A union representing employees at the Washington Post is stepping up a public pressure campaign against the newspaper's owner, Jeff Bezos. There's also a petition the union says was signed by more than 400 employees that says in part:
All we are asking for is fairness for each and every employee who contributed to this company's success: fair wages; fair benefits for retirement, family leave and health care; and a fair amount of job security.
• Offering $10 a week in pay increases – or about 0.6 percent of the median salary and less than half the current rate of inflation – is unfair and even shocking from someone who believes democracy dies in darkness.
• Refusing to improve retirement benefits is unfair, particularly since you froze the traditional pension. The current retirement plans, including a 1 percent match on our 401(k), suggest that you place little value in your employees' future financial security.
• Pushing for the right to indiscriminately lay off anyone is unfair – and a recipe for future discrimination against older employees and minorities.
• Further cutting severance for people who face layoffs or whose job has been outsourced is unfair, particularly since management has already won the right to drastically cut severance for people who are let go for cause.
• Demanding that laid-off employees waive their legal rights to receive severance payments is an extreme demand and an ominous one – particularly in light of the Post's mixed record on fair treatment for women, racial minorities and older employees.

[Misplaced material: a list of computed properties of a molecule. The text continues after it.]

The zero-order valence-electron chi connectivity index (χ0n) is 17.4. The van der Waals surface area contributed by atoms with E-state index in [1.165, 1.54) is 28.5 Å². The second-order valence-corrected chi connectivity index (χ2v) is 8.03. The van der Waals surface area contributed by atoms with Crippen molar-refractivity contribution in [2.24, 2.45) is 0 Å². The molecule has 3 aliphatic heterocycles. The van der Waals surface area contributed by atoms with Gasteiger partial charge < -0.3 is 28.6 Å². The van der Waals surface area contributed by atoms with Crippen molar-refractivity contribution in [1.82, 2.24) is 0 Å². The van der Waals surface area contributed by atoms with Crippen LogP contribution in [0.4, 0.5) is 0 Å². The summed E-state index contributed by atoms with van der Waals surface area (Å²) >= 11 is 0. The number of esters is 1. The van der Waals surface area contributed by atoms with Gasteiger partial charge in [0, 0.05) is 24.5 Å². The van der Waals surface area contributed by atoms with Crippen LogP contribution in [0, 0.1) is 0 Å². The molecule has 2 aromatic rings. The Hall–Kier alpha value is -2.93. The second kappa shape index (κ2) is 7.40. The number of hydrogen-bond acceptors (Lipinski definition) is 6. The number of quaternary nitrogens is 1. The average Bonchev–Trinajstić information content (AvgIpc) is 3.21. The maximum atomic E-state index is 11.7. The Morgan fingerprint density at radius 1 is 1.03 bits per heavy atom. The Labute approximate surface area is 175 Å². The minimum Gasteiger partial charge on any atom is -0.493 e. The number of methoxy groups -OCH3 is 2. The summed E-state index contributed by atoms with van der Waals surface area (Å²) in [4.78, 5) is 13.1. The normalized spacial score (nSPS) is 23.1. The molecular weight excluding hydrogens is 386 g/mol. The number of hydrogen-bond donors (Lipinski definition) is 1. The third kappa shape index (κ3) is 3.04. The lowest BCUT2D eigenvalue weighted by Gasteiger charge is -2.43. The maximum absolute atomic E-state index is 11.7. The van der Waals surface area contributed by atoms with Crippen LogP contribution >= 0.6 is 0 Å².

They are also complaining that the benefits are richer for employees of the New York Times: "the Times gets 4x more paid parental leave than we do." The Times is owned by Carlos Slim (okay, he's the largest economic owner), who, while he is very rich, isn't quite as rich as Bezos.
I'm all for the union negotiating the best possible deal for its members, but from the perspective of readers and news quality there's an almost comical aspect to the newsroom employees complaining. After all, they have jobs, and ones that are better than the few left remaining elsewhere in the newspaper industry, and ones that open the doors to lucrative book contracts and cable television contributing commentator deals. New York Times reporter Amy Chozick's book Chasing Hillary describes the traveling press corps assigned to Hillary Clinton obsessing over the Marriott reward points they were accumulating while being put up for weeks at corporate expense at a Ritz-Carlton hotel.
A lot of American workers don't have any 401(k) match at all, and a lot of them are employed in situations in which their employer does indeed have the right to lay them off at will. Maybe if journalists had deals that were less cushy, the journalists would be able to relate better to economically stressed American families that they cover.